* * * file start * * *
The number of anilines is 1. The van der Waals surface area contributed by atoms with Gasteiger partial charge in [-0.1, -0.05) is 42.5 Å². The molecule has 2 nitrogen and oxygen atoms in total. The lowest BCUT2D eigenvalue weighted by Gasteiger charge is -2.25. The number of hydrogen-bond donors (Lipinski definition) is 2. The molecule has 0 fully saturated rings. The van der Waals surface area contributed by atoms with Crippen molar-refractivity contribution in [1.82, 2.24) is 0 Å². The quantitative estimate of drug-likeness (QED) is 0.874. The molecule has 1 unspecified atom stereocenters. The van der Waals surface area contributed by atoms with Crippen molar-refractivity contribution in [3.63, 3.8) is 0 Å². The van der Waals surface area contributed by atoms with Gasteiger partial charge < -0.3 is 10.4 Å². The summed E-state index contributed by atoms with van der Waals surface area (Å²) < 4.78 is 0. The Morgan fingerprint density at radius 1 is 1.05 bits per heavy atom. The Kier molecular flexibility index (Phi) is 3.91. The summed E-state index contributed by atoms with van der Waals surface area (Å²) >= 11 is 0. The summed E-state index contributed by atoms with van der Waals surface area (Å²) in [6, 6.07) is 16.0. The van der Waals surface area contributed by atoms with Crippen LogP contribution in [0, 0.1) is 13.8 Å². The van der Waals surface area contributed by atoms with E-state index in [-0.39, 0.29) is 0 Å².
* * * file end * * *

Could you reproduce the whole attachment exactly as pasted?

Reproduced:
The number of anilines is 1. The van der Waals surface area contributed by atoms with Gasteiger partial charge in [-0.1, -0.05) is 42.5 Å². The molecule has 2 nitrogen and oxygen atoms in total. The lowest BCUT2D eigenvalue weighted by Gasteiger charge is -2.25. The number of hydrogen-bond donors (Lipinski definition) is 2. The molecule has 0 fully saturated rings. The van der Waals surface area contributed by atoms with Crippen molar-refractivity contribution in [1.82, 2.24) is 0 Å². The quantitative estimate of drug-likeness (QED) is 0.874. The molecule has 1 unspecified atom stereocenters. The van der Waals surface area contributed by atoms with Crippen molar-refractivity contribution in [3.63, 3.8) is 0 Å². The van der Waals surface area contributed by atoms with Gasteiger partial charge < -0.3 is 10.4 Å². The summed E-state index contributed by atoms with van der Waals surface area (Å²) < 4.78 is 0. The Morgan fingerprint density at radius 1 is 1.05 bits per heavy atom. The Kier molecular flexibility index (Phi) is 3.91. The summed E-state index contributed by atoms with van der Waals surface area (Å²) >= 11 is 0. The summed E-state index contributed by atoms with van der Waals surface area (Å²) in [6, 6.07) is 16.0. The van der Waals surface area contributed by atoms with Crippen LogP contribution in [0, 0.1) is 13.8 Å². The van der Waals surface area contributed by atoms with E-state index in [-0.39, 0.29) is 0 Å².